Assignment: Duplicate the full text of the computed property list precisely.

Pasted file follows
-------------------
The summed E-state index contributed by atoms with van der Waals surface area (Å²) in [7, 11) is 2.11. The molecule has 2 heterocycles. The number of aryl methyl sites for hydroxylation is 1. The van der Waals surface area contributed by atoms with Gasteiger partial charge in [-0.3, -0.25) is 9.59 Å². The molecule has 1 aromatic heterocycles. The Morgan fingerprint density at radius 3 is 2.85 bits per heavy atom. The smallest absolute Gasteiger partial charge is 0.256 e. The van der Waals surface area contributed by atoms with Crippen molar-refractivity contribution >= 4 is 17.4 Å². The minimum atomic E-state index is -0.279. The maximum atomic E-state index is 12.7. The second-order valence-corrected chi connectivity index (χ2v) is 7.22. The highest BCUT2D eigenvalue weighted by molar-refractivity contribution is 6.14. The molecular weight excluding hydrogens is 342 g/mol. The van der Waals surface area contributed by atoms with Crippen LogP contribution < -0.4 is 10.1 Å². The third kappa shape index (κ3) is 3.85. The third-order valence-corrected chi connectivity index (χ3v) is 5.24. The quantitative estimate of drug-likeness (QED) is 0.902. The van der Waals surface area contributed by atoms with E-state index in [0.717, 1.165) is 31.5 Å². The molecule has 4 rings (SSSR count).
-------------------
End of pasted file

The summed E-state index contributed by atoms with van der Waals surface area (Å²) in [7, 11) is 2.11. The molecule has 2 heterocycles. The number of aryl methyl sites for hydroxylation is 1. The van der Waals surface area contributed by atoms with Gasteiger partial charge in [-0.3, -0.25) is 9.59 Å². The molecule has 1 aromatic heterocycles. The Morgan fingerprint density at radius 3 is 2.85 bits per heavy atom. The smallest absolute Gasteiger partial charge is 0.256 e. The van der Waals surface area contributed by atoms with Crippen molar-refractivity contribution >= 4 is 17.4 Å². The minimum atomic E-state index is -0.279. The maximum atomic E-state index is 12.7. The second-order valence-corrected chi connectivity index (χ2v) is 7.22. The highest BCUT2D eigenvalue weighted by molar-refractivity contribution is 6.14. The molecular weight excluding hydrogens is 342 g/mol. The van der Waals surface area contributed by atoms with Crippen LogP contribution < -0.4 is 10.1 Å². The third kappa shape index (κ3) is 3.85. The third-order valence-corrected chi connectivity index (χ3v) is 5.24. The quantitative estimate of drug-likeness (QED) is 0.902. The van der Waals surface area contributed by atoms with E-state index in [0.717, 1.165) is 31.5 Å². The molecule has 4 rings (SSSR count).